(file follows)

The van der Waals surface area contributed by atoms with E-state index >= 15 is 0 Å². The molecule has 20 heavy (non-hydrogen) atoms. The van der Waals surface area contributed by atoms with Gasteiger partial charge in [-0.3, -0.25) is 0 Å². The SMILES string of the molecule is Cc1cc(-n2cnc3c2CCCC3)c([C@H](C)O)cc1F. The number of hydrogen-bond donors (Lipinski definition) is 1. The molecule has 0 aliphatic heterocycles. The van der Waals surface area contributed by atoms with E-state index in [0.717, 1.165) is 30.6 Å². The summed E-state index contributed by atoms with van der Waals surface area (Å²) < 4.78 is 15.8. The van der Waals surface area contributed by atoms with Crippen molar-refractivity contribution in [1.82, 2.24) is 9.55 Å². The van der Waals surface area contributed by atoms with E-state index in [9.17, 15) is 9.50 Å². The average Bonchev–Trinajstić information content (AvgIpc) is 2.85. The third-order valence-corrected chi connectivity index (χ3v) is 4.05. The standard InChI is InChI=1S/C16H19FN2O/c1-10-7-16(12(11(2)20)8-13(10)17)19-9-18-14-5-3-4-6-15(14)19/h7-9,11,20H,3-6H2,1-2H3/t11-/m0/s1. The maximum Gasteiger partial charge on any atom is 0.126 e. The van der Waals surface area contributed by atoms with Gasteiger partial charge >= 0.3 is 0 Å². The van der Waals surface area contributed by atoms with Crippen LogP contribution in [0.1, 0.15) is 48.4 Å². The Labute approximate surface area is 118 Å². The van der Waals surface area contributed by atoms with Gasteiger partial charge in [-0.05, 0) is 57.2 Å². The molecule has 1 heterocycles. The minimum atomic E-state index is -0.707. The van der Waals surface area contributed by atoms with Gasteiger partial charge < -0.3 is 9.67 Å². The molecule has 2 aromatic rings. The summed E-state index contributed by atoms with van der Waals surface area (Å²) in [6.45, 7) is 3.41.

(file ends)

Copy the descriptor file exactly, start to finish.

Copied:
The van der Waals surface area contributed by atoms with E-state index >= 15 is 0 Å². The molecule has 20 heavy (non-hydrogen) atoms. The van der Waals surface area contributed by atoms with Gasteiger partial charge in [-0.3, -0.25) is 0 Å². The SMILES string of the molecule is Cc1cc(-n2cnc3c2CCCC3)c([C@H](C)O)cc1F. The number of hydrogen-bond donors (Lipinski definition) is 1. The molecule has 0 aliphatic heterocycles. The van der Waals surface area contributed by atoms with E-state index in [0.717, 1.165) is 30.6 Å². The summed E-state index contributed by atoms with van der Waals surface area (Å²) < 4.78 is 15.8. The van der Waals surface area contributed by atoms with Crippen molar-refractivity contribution in [1.82, 2.24) is 9.55 Å². The van der Waals surface area contributed by atoms with E-state index in [9.17, 15) is 9.50 Å². The average Bonchev–Trinajstić information content (AvgIpc) is 2.85. The third-order valence-corrected chi connectivity index (χ3v) is 4.05. The standard InChI is InChI=1S/C16H19FN2O/c1-10-7-16(12(11(2)20)8-13(10)17)19-9-18-14-5-3-4-6-15(14)19/h7-9,11,20H,3-6H2,1-2H3/t11-/m0/s1. The maximum Gasteiger partial charge on any atom is 0.126 e. The van der Waals surface area contributed by atoms with Gasteiger partial charge >= 0.3 is 0 Å². The van der Waals surface area contributed by atoms with Crippen LogP contribution in [0.1, 0.15) is 48.4 Å². The Labute approximate surface area is 118 Å². The van der Waals surface area contributed by atoms with Gasteiger partial charge in [-0.05, 0) is 57.2 Å². The molecule has 1 heterocycles. The minimum atomic E-state index is -0.707. The van der Waals surface area contributed by atoms with Gasteiger partial charge < -0.3 is 9.67 Å². The molecule has 2 aromatic rings. The summed E-state index contributed by atoms with van der Waals surface area (Å²) in [6.45, 7) is 3.41.